|Cleavers (Galium aparine) and Garlic Mustard (Alliaria officinalis)|
|Harvested Garlic Mustard laying in wait for the blender|
Garlic Mustard begins as a basal rosette in its first year, growing just 6-8" tall, however in its second year it can grow up to 3 feet with stalked, alternate, heart-shaped leaves with scalloped margins and four-petaled white flowers. Before the flowers open they resemble little heads of broccoli , which is not surprising given that Garlic Mustard and Broccoli share the same family, Brassicaceae.
|Garlic Mustard flower buds|
However instead of making enemies with Garlic Mustard which is certainly not going anywhere, why not make pesto with it? Or add it to your eggs, or salads, or wraps, or gazpacho for that matter?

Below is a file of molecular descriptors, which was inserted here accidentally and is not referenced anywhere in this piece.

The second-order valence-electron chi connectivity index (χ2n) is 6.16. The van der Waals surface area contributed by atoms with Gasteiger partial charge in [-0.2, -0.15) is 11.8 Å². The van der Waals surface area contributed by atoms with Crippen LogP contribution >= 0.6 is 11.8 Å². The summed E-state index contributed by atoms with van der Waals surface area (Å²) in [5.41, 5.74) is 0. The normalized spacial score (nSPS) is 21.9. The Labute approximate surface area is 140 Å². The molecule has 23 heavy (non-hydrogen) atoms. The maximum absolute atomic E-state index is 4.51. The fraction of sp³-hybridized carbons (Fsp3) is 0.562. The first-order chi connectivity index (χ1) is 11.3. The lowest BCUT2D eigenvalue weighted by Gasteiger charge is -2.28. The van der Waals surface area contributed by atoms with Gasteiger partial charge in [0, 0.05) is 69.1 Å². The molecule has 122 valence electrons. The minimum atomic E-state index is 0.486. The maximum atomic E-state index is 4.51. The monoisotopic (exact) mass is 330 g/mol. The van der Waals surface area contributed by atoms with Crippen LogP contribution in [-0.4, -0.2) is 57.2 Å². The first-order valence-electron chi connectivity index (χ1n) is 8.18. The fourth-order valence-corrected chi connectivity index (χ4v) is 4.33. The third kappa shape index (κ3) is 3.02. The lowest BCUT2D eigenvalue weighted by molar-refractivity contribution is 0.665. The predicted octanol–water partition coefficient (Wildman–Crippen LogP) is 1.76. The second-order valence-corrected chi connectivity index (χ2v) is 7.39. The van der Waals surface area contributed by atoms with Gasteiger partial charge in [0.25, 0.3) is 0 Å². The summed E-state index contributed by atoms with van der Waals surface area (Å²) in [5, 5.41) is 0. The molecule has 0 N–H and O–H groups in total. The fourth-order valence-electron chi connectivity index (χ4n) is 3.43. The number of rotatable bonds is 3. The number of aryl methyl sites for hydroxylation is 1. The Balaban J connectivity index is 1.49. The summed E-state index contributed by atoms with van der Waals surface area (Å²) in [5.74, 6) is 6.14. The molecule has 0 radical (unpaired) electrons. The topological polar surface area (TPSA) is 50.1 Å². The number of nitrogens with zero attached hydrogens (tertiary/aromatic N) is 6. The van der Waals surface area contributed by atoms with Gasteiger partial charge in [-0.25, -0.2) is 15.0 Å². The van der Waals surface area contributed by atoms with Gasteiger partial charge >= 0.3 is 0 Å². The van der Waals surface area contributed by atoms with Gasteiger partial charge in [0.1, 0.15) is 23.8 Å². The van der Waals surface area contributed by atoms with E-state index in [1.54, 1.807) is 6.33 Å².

|Garlic Mustard Pesto tossed with orzo pasta, cherry tomatoes, and black olives|
Garlic Mustard Pesto
3 c of packed Garlic Mustard Greens
3-4 Garlic Mustard roots diced (optional)
3/4 c of olive oil
3/4 c walnuts
3 cloves garlic
1/2 c parmesan cheese
salt and pepper to taste
Combine greens, roots, walnuts, and garlic in a blender or food processor to combine, gradually adding olive oil to desired consistency. Add parmesan cheese to combine and, salt and pepper to taste.
Yield: 2 c pesto
Toss with your favorite pasta, spread atop a pizza, or smear on a wrap with veggies and cheese.